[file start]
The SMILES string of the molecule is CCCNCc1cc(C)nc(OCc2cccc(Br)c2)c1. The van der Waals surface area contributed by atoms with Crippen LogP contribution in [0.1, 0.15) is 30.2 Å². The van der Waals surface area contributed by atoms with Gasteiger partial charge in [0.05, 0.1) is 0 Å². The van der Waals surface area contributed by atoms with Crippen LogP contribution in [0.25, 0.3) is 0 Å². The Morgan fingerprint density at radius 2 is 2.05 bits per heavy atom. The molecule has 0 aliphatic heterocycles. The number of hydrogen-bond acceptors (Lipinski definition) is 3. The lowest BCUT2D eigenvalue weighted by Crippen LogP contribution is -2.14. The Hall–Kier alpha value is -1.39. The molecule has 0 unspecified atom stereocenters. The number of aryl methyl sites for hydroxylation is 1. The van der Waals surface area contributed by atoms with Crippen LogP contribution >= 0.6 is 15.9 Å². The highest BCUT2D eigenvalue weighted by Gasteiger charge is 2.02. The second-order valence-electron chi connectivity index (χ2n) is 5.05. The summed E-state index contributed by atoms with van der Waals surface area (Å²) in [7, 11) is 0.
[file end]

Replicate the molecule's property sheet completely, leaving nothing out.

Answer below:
The SMILES string of the molecule is CCCNCc1cc(C)nc(OCc2cccc(Br)c2)c1. The van der Waals surface area contributed by atoms with Crippen LogP contribution in [0.1, 0.15) is 30.2 Å². The van der Waals surface area contributed by atoms with Gasteiger partial charge in [0.05, 0.1) is 0 Å². The van der Waals surface area contributed by atoms with Crippen LogP contribution in [0.25, 0.3) is 0 Å². The Morgan fingerprint density at radius 2 is 2.05 bits per heavy atom. The molecule has 0 aliphatic heterocycles. The number of hydrogen-bond acceptors (Lipinski definition) is 3. The lowest BCUT2D eigenvalue weighted by Crippen LogP contribution is -2.14. The Hall–Kier alpha value is -1.39. The molecule has 0 unspecified atom stereocenters. The number of aryl methyl sites for hydroxylation is 1. The van der Waals surface area contributed by atoms with Crippen LogP contribution >= 0.6 is 15.9 Å². The highest BCUT2D eigenvalue weighted by Gasteiger charge is 2.02. The second-order valence-electron chi connectivity index (χ2n) is 5.05. The summed E-state index contributed by atoms with van der Waals surface area (Å²) in [7, 11) is 0.